A 'synset' is just a mechanism for representing what the author hopes is a
relatively well-defined concept. Any ontology that has pointers to words
in a human language will form the basis for a 'language that uses synsets',
if the ontology allows pointers to more than one word for each represented
WordNet is used that way by NL researchers, but its shortcomings in that
role have been much remarked. It was originally intended to represent
cognitive insights into the use of language, but was pressed into service
for NL research because it was free and was fairly comprehensive for
English, and had a hierarchical structure unavailable in any other free
resource at the time it was first used. I think that NL research needs a
reworked 'WordNet' with the concepts better structured for automated
inferencing. That is one of the functions that I hope the COSMO (or some
successor) will serve, so I am adding in pointers to WordNet synsets as well
as the LDOCE defining vocabulary, but there is no simple mapping of a good
ontology to WordNet because the WordNet structure is not based on principles
of inheritance; so a simple 'mapping' of WordNet to an ontology like Cyc or
SUMO is of limited usefulness, and does not correct the problems. (01)
Efforts to rework the WordNet have been made by groups such as Ed Hovy's and
Martha Palmer's and Nicola Guarino's, but they haven't yet been extended to
create the ontologically correct variant of the WordNet. That's a lot of
work. What I am trying to do is to create a version of COSMO that at least
maps the basic words representing the semantic primitives (and some other
useful basic concepts), using the LDOCE defining vocabulary as a plausible
starting list that includes most of the semantic primitives. This will
allow experiments with NL, confined to the basic vocabulary, but aimed at a
deeper level of semantic representation than is possible with the WordNet.
This is one tactic I want to use to approach the goal of getting a computer
to have a meaningful conversation with a 6-year old. (02)
Among the problems with the current WordNet, from an ontological
(1) in linguistic use a single word is often used to represent some
general concept and also a more specific concept. WordNet does not allow a
word to be a hypernyms of itself, so they cannot represent such relations.
(2) different synsets containing the same word are often indistinguishable
in logical meaning. The NL people refer to this by stating that WordNet is
'too fine-grained' - a polite way of saying they can't figure out the
differences in meaning between some different synsets (and I can't either,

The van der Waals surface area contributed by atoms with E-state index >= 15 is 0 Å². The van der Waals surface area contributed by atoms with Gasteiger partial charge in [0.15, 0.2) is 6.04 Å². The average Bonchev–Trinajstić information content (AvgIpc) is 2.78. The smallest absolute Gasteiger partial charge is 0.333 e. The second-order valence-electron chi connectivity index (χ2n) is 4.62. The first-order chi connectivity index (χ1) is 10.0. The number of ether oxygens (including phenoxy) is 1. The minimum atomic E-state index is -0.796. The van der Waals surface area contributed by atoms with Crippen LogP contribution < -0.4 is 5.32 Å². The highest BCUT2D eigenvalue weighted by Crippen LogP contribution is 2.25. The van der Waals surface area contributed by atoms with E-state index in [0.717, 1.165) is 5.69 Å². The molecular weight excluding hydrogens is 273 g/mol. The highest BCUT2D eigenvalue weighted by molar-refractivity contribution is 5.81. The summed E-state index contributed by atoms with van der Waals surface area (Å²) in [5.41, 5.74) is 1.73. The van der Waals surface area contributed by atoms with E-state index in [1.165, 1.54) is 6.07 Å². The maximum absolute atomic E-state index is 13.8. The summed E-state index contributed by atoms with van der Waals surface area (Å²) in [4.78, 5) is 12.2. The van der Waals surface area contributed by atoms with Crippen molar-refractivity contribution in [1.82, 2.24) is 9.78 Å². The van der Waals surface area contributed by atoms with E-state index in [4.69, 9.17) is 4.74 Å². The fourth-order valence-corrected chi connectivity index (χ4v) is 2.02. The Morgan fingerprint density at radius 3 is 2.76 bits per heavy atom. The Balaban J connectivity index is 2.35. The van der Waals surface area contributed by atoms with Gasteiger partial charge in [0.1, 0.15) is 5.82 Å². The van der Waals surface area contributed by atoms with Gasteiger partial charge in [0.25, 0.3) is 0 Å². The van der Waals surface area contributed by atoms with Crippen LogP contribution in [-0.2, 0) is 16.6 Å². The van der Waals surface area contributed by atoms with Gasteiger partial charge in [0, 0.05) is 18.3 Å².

so I conclude that they are in fact logically identical or largely
overlapping in meaning).
(3) some synsets include more than one meaning that are clearly
distinguishable logically. This means that just aggregating WordNet senses
will not create the hierarchy that is optimal for NLU.
(4) the meanings, or parts of the meanings, of synsets that have no word in
common can also overlap or be identical.
(5) the representation of an Event in COSMO will often map to both a noun
and a verb (e.g. move and motion). The linguistic/syntactic distinction is
not necessary at the logical level, and is best left as a task for the NLU
program to handle rather than the knowledge representation. In WordNet they
are different synsets.
(6) the hierarchy is, in many places, not properly structured for
inheritance of properties, and cannot be used for accurate logical
But WordNet still represents a tremendous and useful effort, and is useful
for NL at a shallow semantic level. It is a good start, but something
similar with a more precise semantics is needed. (04)
> -----Original Message-----
> From: ontolog-forum-bounces@xxxxxxxxxxxxxxxx [mailto:ontolog-forum-
> bounces@xxxxxxxxxxxxxxxx] On Behalf Of Richard H. McCullough
> Sent: Monday, April 20, 2009 4:11 PM
> To: [ontolog-forum]
> Subject: Re: [ontolog-forum] web-syllogism-and-worldview
> How about a language that uses synsets instead of words?
> Do you know if anyone has researched that?
> A synset is an equivalence class, similar to your
> definition of proposition.
> Dick McCullough
> ----- Original Message -----
> From: "John F. Sowa" <sowa@xxxxxxxxxxx>
> > The simple reason is that mathematics of any kind (including symbolic
> > logic) makes statements with sharp, absolute criteria of precision.
> > (Even fuzzy logic and probability theory make precise statements
> > about fuzziness and probabilities.) In the initial unsettled stages
> > of research, such precision is impossible. It's also impossible to
> > quantify the exact amount of fuzziness. That's why ordinary language
> > is far better suited to the *development* of a theory than to the
> > final statement of the theory.
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